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Maybe it's not your first time to New York City. Maybe you're sick of the sweaty scene at Central Park. Maybe heading off to the end of the subway line in another borough sounds cool. Whatever the reason, you've just got to check out these six semi-secret city parks in the Big Apple.
Note that these six are not just some we're listing off because we've been once or twice; all of them we frequent on the regular, after having had our fill of Bryant Park, Central Park, Battery Park and the other usual suspects. We're not even sure it's wise to spread the word since there's the chance you could end up sitting on our favorite bench, but that's a chance we'll happily take if it means you'll stray from the beaten tourist path every so often.
Our 6 secret NYC parks are:
If you’re still planning to take advantage of the National Park Service’s free entrance days this year, then we’ve got another place to add to your national park to-do list. The next time the free days come along—that’s April 22 through April 26—we're thinking checking out the country’s newest national park might just be a good idea. Pinnacles National Park is hardly the new kid on the block, but after being a national monument since the early 1900s, it just got the upgrade into a full-fledged national park last month.
If you’re keeping track it’s certainly the newest national park, and it’s number 59 overall. We do apologize in advance if you’ve been to all of the national parks, but it looks like you need to head back outdoors to score one more stamp in your national park passport.
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If you're old enough or just Chicago enough, you'll have heard of the saga of Chicago's Meigs Field/Northerly Island. In 1933, this bit of land that jutted out from downtown Chicago was made the center of the World's Fair. In 1948, the land became the single runway airport Meigs Field, which was controversially closed for good in 2003 when Chicago's mayor Daley tore up the runways in the middle of the night, with the aim of making it a park according to the 1909 plan of Chicago's city planner, Daniel Burnham.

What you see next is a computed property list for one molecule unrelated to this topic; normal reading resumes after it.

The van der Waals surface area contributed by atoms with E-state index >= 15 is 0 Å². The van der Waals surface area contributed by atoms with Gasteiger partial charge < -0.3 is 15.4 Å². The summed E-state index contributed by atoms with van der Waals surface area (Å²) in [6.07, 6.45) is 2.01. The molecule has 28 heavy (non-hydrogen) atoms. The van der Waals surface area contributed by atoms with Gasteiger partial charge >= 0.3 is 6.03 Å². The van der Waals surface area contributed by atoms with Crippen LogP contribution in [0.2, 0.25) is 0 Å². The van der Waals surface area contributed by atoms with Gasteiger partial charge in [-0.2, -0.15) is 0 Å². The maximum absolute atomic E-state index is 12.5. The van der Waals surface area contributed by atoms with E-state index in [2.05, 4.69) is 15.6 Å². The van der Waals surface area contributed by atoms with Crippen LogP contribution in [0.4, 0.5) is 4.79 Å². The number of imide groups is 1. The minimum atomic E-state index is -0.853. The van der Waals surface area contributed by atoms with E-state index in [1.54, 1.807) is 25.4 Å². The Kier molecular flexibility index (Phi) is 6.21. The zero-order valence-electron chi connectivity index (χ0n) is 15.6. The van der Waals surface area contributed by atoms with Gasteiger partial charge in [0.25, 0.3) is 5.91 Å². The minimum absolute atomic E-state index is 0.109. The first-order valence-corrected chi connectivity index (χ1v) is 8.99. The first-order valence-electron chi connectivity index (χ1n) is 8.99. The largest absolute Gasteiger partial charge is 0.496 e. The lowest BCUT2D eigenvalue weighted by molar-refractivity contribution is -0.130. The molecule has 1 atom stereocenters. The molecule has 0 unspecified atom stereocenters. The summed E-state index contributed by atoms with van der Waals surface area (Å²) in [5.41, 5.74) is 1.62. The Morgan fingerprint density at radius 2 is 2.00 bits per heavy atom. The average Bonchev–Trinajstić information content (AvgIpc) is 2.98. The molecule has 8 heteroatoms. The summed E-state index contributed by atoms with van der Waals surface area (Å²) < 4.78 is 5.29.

We last visited the finished park in spring 2010, enjoying a leisurely stroll on paths surrounded by prairie grass, where once was a runway. We even peeked into the closed '60s-era terminal that still stands. Well, it turns out that isn't the finished product at all, as Chicago has even more ambitious plans for the manmade island-turned airport-turned park.
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Amazing. Free. Fragrant. Sexy. Refreshing. At least one of these adjectives you'll find yourself uttering after stepping up onto New York City's latest public attraction: the completed northern half of the elevated High Line Park. Built in the 1930s to transport freight through the warehouses of the west side of Manhattan, the High Line is an elevated rail track that stretches from Gansevoort Street in the Meatpacking District up to West 34th Street. The last train traveled its scenic route in 1980, and since then proposals for its future have included everything from completely disassembling it to turning it into a mile-long lap pool.
Even though such a pool seemed like a better idea on the 95-degree sunny day, thousands turned up to check the place out. And just as we did almost two years ago to the day when the lower half debuted, we climbed the stairs from the noisy and hot streets of Manhattan into another world. Our verdict? YOU. GOTTA. GO.
London is a city that lends itself well to bipedal exploration, whether via itinerated walking tour or aimless wandering. Of the many routes visitors can traverse, the Regents Canal towpath is not a particularly pretty or popular one among tourists. The canal itself is littered, its waters a muddy blue-green, the trail often buzzing on weekends as cyclists and walkers compete for territorial dominance.